Chuwit Kamolvisit is a hard-driving, straight-talking businessman. The kind of person, he thinks, Bangkok needs as governor -- even if his resume does raise a few eyebrows.
What's his business? Put plainly: prostitution.
Chuwit is one of 22 dreamers and schemers vying for the approval of 3.8 million eligible voters who go the polls on Aug. 29.
They are seeking to head a city that is a poster-child for 21st century urban ills -- life-shortening pollution, temper-fraying traffic, and 10 million people disinclined to follow any sort of regulations.
Some are trying to launch political careers; others seeking a last hurrah. A few are just kooky.
The governor is limited in his powers, since the central government controls the pursestrings for most essential services. The current one, Samak Sundaravej, seemed more interested in his televised cooking show than in fixing potholes. He isn't running for re-election.
Some of the less savory candidates could tip the balance in deciding who will govern the sprawling Thai capital.
Chuwit, 43, calls himself a bad guy, but says people in this "city of shame" can relate to him. He owns a string of massage parlors, thinly disguised fronts for prostitution employing about 2,000 young women.
Though selling sex is illegal, laws against it are rarely enforced. Last year, Chuwit told of paying massive bribes to keep Bangkok's police off his back. His bravado impressed Bangkokians. Polls show he's running in the top four in a tight race.
Chalerm Yoobamrung, 57, a veteran of 21 years of rough-and-tumble national politics, is a former police officer who has served as a minister in three governments. The conventional wisdom is that he got the jobs because he held files that a government would rather not have in the hands of the opposition.
But that will not help his biggest handicap: his family. Chalerm's three sons have been known to run wild. The youngest was linked to the 2001 shooting of a policeman in a nightclub, fled the country, and in March this year was controversially acquitted of murder. Tarred by the scandal, Chalerm's chances of winning are poor.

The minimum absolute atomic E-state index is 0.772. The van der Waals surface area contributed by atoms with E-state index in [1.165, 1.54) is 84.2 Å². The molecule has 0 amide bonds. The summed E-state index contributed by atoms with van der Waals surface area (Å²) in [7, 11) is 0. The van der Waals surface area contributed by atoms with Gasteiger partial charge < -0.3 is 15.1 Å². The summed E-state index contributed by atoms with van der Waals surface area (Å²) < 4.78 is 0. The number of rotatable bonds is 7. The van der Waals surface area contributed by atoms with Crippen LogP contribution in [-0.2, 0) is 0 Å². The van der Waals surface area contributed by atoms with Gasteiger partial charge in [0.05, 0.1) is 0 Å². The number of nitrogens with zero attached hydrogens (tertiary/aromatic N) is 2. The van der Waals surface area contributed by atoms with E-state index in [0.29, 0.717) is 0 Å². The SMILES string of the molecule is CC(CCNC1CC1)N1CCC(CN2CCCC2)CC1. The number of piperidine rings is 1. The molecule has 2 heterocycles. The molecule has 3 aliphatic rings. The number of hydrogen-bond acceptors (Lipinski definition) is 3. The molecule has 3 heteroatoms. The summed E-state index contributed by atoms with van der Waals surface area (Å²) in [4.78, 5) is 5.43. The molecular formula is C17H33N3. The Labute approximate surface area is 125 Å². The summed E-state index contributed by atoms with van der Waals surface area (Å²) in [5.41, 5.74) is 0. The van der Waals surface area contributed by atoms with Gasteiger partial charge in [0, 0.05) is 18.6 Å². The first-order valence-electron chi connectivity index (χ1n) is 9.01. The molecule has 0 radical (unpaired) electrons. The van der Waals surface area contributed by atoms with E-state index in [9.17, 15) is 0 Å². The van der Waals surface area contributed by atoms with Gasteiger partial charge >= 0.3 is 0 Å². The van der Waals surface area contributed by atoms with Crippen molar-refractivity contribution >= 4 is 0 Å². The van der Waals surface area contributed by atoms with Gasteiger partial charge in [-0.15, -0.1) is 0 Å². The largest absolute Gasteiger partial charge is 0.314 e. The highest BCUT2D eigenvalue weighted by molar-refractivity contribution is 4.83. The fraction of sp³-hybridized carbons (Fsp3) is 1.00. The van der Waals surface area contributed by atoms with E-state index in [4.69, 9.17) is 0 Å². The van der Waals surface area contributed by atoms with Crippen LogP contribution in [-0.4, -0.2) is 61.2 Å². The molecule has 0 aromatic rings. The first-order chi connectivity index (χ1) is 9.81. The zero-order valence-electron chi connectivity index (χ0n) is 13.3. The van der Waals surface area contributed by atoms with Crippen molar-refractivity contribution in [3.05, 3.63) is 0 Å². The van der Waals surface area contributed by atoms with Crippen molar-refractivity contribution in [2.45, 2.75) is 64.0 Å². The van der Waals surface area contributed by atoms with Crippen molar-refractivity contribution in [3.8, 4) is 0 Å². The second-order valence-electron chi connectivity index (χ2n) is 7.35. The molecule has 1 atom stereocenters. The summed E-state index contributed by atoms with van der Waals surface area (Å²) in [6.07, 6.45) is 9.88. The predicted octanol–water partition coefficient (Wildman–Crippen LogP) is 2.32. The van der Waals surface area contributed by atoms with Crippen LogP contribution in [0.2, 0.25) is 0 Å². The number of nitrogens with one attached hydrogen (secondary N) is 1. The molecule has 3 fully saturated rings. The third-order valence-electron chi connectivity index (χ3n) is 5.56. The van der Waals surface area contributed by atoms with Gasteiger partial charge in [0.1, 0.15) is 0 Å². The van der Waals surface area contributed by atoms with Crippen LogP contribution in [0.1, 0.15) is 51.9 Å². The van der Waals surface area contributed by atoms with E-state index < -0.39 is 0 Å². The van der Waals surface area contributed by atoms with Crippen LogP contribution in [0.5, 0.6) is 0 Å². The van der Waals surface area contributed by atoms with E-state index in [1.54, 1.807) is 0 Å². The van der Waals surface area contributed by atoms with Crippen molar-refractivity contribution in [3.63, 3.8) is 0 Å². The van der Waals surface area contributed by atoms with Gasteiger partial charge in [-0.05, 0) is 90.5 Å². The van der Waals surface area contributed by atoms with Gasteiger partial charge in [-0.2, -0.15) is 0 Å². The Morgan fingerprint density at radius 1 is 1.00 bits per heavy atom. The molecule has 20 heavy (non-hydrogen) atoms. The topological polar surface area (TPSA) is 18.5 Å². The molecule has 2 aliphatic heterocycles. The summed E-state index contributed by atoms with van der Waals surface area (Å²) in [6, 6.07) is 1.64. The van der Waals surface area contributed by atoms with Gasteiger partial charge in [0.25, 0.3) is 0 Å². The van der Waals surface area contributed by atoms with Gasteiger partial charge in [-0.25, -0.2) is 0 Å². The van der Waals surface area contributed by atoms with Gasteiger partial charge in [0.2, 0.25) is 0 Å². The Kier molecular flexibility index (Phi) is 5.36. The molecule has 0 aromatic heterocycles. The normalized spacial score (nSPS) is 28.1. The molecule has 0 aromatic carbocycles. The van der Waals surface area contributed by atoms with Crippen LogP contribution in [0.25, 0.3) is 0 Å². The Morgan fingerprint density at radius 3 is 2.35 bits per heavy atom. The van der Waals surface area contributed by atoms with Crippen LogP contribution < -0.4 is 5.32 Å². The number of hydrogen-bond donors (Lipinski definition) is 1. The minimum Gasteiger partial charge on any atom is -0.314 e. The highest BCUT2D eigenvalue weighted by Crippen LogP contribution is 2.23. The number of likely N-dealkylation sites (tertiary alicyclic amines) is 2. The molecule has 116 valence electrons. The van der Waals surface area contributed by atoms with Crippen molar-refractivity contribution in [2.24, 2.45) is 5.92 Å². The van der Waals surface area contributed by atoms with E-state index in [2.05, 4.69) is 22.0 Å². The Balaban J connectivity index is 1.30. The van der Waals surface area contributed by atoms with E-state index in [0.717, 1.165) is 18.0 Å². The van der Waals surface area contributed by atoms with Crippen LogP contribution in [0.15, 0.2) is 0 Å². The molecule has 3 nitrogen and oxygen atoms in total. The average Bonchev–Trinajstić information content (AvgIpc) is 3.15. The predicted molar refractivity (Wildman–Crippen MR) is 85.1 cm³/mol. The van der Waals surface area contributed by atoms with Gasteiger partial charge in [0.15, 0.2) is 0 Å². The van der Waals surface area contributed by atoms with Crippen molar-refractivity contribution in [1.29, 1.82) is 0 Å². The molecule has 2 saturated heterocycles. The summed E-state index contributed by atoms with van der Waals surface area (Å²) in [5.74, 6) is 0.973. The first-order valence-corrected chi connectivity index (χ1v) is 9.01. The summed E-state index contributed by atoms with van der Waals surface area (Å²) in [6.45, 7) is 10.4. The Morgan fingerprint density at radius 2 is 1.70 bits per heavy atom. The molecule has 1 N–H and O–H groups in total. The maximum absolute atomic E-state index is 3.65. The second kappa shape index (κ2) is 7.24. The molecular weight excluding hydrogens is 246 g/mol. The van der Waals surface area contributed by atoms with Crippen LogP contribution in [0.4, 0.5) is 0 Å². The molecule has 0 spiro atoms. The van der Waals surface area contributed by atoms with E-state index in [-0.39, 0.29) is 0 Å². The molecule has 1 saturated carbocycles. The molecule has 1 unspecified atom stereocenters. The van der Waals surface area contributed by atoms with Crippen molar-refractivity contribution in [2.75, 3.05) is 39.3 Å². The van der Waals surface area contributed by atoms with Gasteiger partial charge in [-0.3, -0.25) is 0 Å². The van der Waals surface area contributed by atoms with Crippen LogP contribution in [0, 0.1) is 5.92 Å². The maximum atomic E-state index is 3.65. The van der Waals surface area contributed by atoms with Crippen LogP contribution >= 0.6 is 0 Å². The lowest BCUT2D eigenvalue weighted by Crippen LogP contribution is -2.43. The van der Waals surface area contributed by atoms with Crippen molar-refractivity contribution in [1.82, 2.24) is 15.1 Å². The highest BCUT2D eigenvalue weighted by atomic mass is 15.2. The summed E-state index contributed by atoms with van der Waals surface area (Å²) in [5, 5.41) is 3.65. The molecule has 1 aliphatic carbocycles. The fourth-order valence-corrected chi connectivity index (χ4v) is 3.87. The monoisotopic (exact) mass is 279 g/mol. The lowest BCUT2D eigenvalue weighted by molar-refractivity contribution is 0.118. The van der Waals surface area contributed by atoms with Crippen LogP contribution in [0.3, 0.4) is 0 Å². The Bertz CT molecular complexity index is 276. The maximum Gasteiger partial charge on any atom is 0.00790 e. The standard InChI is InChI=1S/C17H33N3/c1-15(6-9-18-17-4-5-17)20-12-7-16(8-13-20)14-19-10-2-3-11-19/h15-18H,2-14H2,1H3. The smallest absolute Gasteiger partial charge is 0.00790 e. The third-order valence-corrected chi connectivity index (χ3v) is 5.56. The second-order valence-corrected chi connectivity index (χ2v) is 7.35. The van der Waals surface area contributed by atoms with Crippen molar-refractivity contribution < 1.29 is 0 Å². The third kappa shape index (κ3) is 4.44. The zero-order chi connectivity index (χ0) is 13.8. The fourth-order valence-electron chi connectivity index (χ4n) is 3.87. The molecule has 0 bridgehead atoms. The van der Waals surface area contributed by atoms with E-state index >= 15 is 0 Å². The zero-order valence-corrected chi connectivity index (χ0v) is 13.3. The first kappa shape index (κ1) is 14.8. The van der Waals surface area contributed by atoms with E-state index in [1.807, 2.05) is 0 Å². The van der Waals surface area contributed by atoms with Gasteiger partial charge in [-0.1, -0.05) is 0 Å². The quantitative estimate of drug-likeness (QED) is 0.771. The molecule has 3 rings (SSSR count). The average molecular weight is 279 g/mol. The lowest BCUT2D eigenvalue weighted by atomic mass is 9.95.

Those on the fringes include businesswoman Leena Jangjanya, 45, who hired a troupe of transvestite cabaret performers to create some hoopla when she went to city hall to register her candidacy. Her campaign literature features a photo of her posed sexily in lingerie.
Former diplomat and lawmaker Kobsak Chutikul, 54, says he's running for governor "because I had nothing better to do." He wants to build Asia's tallest fountain in the middle of the city. It would rise and fall in time to traditional Thai music.
Then there are the political heavyweights.
Apirak Kosayodhin, 43, resigned as CEO of a mobile phone service provider to run under the banner of the Democrats, Thailand's oldest party. He's young and good looking, and has the sort of corporate experience that is in vogue among Thai voters.
Paveena Hongsakul, a lawmaker from the Chat Pattana party, which recently agreed to merge with Prime Minister Thaksin Shinawatra's Thai Rak Thai party, is another front-runner.
She's running as an independent, but is widely regarded as a proxy candidate for Thai Rak Thai, though they deny any deal.
The reasoning is that Thaksin's popularity has slipped among Bangkok's relatively sophisticated electorate, and the party did not want to risk a loss ahead of next year's general election.